As a result of the events in Baton Rouge, Tennessee's two-game midweek sweep at Georgia and three-game weekend sweep at Ole Miss gave it sole possession of first place in the SEC East and a share of the overall lead with Alabama. A win in Sunday's finale also gave co-coach Ralph Weekly career win No. 1,000. (The next win by the Lady Vols will be No. 500 for both Ralph and co-coach Karen Weekly with the program.) Having accumulated just 25 at-bats entering the week, freshman Melissa Davin totaled seven hits and six RBIs in five starts and 14 at-bats against the Bulldogs and Rebels.
Drama spanned both coasts over the weekend, led on the Pac-10 stage by Stanford winning two of three against UCLA, the Cardinal's first series win in four years against the Bruins. Stanford sophomore Teagan Gerhart threw 231 pitches in 13 innings of work in a 6-5 loss to open the series, but after getting most of Saturday off (she threw a little more than an inning in relief in a 6-2 win), she clinched the series with a five-hit complete game effort in Sunday's 5-1 victory. Freshman Danielle Miller drove in six of the Cardinal's 11 runs in the two wins.
Rough stretches are a way of life in the Pac-10, but with road trips to Arizona, UCLA and Stanford looming the next three weekends (followed by Arizona State visiting Seattle), Washington badly needed the series win it got against California. Freshman Kaitlin Inglesby improved to 17-2 as the pitcher of record in Sunday's 9-1 romp, but the win she earned by going all eight innings without allowing an earned run in Saturday's 2-1 victory may loom large for the Huskies down the road.
In what has to rank as a surprise, Hawaii and Fresno State are looking up at New Mexico State and Boise State in the WAC standings. New Mexico State junior Tiare Jennings was named WAC player of the week after hitting four home runs in four games, including big hits in helping the Aggies take two of three from Fresno State. That matches the number of all-time wins New Mexico State had in 31 previous meetings between the teams.
Ricketts is the obvious choice when it comes to the best pitcher in Oklahoma, but a race that already included Oklahoma State's Kat Espinosa has added another challenger in the form of Tulsa freshman Aimee Creger. (And outside of the usual suspects like California and Texas, try coming up with a state that has a better trio representing three schools.) Creger improved to 15-1 with a 0.95 ERA on the season in the opening game of Tulsa's three-game sweep against Southern Miss over the weekend, going all seven innings and striking out 10 against two walks and five hits. Given geography and Tulsa's 32-9 record, including 13-2 in Conference USA, there's reason to think she may end up starting a regional game on the Sooners' home field in Norman. But after outdueling Ricketts in a 1-0 win at home on March 23, that sort of in-state showdown probably won't scare the Oklahoma City native.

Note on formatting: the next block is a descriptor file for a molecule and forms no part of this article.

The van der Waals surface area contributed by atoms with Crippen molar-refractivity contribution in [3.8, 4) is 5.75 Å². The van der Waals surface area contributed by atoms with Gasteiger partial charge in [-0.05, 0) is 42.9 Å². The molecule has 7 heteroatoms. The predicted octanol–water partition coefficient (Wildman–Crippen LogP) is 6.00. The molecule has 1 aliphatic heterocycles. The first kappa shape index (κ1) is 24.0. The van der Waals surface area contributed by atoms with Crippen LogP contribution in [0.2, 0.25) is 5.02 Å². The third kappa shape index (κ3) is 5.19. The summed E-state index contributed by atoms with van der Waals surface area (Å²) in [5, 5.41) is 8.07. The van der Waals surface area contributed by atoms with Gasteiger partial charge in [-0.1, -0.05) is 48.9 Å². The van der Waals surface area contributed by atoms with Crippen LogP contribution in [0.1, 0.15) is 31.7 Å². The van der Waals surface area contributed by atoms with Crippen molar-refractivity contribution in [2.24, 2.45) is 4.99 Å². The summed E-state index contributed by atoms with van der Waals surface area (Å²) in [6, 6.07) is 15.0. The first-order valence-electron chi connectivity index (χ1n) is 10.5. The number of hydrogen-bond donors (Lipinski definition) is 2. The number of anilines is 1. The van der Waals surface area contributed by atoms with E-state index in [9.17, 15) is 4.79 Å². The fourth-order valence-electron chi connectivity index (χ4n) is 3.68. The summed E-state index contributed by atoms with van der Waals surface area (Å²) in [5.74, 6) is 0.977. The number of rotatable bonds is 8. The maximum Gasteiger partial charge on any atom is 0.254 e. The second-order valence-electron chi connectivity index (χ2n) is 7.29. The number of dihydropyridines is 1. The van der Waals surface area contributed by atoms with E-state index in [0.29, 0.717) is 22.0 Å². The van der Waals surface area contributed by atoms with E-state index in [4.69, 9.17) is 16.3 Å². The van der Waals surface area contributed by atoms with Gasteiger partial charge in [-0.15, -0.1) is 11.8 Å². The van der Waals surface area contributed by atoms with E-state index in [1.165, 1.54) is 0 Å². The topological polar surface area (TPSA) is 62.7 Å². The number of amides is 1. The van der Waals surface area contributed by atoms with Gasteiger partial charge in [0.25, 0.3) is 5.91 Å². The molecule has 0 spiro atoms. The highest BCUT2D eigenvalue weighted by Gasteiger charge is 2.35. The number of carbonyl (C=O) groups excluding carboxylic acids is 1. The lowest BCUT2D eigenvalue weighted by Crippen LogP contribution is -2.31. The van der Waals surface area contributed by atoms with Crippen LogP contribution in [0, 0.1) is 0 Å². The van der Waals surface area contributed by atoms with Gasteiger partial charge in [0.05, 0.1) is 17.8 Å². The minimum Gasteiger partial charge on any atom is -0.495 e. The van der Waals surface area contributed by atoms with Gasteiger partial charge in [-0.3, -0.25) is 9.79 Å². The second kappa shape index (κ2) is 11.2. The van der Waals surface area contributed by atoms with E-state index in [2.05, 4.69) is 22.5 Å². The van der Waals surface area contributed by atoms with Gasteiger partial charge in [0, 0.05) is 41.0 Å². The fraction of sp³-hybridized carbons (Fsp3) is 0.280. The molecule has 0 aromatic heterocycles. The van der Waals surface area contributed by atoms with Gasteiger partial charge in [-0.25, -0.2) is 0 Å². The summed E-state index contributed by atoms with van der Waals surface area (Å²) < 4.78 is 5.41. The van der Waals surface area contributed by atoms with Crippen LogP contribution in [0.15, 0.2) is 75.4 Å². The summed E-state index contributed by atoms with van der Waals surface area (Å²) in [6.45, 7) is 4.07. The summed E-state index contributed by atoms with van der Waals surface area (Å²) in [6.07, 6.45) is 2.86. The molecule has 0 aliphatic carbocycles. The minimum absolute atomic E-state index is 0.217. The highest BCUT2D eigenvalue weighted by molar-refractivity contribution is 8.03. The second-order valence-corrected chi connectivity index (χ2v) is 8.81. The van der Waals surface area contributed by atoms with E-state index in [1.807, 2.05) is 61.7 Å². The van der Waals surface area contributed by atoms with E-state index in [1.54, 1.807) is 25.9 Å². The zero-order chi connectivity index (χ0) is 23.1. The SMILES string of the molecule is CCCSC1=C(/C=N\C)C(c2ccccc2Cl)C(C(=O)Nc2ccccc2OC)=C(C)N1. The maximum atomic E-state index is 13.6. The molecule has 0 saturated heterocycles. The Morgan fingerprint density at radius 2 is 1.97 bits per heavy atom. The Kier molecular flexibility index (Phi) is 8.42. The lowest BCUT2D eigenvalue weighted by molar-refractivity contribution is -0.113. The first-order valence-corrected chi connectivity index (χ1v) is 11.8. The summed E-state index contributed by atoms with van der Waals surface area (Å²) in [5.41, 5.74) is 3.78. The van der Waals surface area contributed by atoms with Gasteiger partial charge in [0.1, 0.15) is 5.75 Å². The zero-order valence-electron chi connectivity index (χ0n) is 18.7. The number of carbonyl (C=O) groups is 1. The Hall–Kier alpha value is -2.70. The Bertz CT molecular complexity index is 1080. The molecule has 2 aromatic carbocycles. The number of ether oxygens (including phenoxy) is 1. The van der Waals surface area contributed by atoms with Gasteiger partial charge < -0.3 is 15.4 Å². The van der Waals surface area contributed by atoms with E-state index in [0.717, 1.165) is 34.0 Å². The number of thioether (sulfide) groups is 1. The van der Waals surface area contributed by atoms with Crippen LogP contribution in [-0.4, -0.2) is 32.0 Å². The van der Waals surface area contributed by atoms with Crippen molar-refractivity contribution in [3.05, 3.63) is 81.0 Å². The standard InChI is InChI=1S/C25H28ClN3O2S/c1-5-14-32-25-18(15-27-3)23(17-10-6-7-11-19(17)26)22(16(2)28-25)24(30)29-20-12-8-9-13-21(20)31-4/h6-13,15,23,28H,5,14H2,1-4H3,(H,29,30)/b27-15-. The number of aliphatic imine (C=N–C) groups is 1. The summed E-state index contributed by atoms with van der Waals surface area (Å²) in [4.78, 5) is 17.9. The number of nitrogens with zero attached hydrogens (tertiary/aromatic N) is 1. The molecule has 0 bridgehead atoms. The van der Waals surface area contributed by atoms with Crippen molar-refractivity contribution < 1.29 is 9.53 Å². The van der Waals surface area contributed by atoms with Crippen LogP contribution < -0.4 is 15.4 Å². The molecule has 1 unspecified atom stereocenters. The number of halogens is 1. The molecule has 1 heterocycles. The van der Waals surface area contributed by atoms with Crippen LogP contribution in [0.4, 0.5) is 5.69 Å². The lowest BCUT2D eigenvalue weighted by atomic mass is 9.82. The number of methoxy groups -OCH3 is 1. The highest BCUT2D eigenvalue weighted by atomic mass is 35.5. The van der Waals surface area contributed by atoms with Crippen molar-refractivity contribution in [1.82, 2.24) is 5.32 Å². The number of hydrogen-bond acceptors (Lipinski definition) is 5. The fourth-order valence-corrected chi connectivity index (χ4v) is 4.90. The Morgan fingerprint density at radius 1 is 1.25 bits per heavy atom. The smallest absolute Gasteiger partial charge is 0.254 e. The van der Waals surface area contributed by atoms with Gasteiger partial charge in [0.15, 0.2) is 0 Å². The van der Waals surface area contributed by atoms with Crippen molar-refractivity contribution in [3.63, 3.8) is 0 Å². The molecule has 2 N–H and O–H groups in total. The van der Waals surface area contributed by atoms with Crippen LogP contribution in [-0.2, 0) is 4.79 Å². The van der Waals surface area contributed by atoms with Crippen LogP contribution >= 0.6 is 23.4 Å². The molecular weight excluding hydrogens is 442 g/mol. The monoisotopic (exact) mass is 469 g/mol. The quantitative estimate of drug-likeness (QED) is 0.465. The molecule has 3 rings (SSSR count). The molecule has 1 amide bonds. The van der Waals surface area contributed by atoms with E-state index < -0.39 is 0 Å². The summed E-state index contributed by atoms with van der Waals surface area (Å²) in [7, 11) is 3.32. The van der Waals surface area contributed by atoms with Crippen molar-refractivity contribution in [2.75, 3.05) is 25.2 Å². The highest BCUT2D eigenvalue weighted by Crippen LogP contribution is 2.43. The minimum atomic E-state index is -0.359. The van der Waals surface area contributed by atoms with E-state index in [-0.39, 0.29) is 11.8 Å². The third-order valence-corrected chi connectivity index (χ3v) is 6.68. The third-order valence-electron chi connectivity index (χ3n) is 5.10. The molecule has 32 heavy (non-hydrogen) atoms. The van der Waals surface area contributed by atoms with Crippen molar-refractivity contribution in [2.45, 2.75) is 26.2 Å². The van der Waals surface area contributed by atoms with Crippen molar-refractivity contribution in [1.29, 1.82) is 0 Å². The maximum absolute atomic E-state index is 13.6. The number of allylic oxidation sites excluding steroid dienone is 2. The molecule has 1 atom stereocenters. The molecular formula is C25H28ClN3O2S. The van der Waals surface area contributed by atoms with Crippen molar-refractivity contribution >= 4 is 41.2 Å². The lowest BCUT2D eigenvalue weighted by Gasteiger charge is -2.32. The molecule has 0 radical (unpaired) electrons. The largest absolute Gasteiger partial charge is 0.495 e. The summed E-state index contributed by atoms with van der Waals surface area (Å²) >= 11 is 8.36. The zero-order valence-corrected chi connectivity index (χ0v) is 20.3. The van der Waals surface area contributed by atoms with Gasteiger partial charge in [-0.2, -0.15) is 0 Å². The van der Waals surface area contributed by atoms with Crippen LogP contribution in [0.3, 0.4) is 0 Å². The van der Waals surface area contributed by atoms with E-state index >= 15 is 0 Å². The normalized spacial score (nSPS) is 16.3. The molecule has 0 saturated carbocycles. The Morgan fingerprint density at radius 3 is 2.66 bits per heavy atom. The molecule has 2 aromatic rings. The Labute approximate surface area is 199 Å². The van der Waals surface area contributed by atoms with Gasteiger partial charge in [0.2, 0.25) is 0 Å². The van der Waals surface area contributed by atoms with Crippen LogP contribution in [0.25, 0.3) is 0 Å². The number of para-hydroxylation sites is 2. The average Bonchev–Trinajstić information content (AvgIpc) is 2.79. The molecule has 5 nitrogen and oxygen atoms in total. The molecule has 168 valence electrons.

It's a nice achievement for any player to move within three home runs of the career record at a school, especially a school that has played Division I softball since 1977. But it's double-take material when the player in question has yet to complete her freshman season. San Diego State freshman Lorena Klopp did just that with a three-run home run, her second of the day, to put the exclamation point on a seven-run seventh inning in her team's 15-11 win at Colorado State on Saturday. Klopp has 14 home runs this season, double the previous single-season record for a program that plays in a stadium just about as conducive to power as the Padres' notoriously pitcher-friendly Petco Park. A .316 on-base percentage suggests there may still be some holes in Klopp's overall offensive game (she is, after all, just 107 at-bats into her college career), but the power surge is a boon for an Aztecs team that has won 13 games in a row.
Graham Hays covers women's college softball for ESPN.com. E-mail him at Graham.Hays@espn.com. Follow him on Twitter: @grahamhays.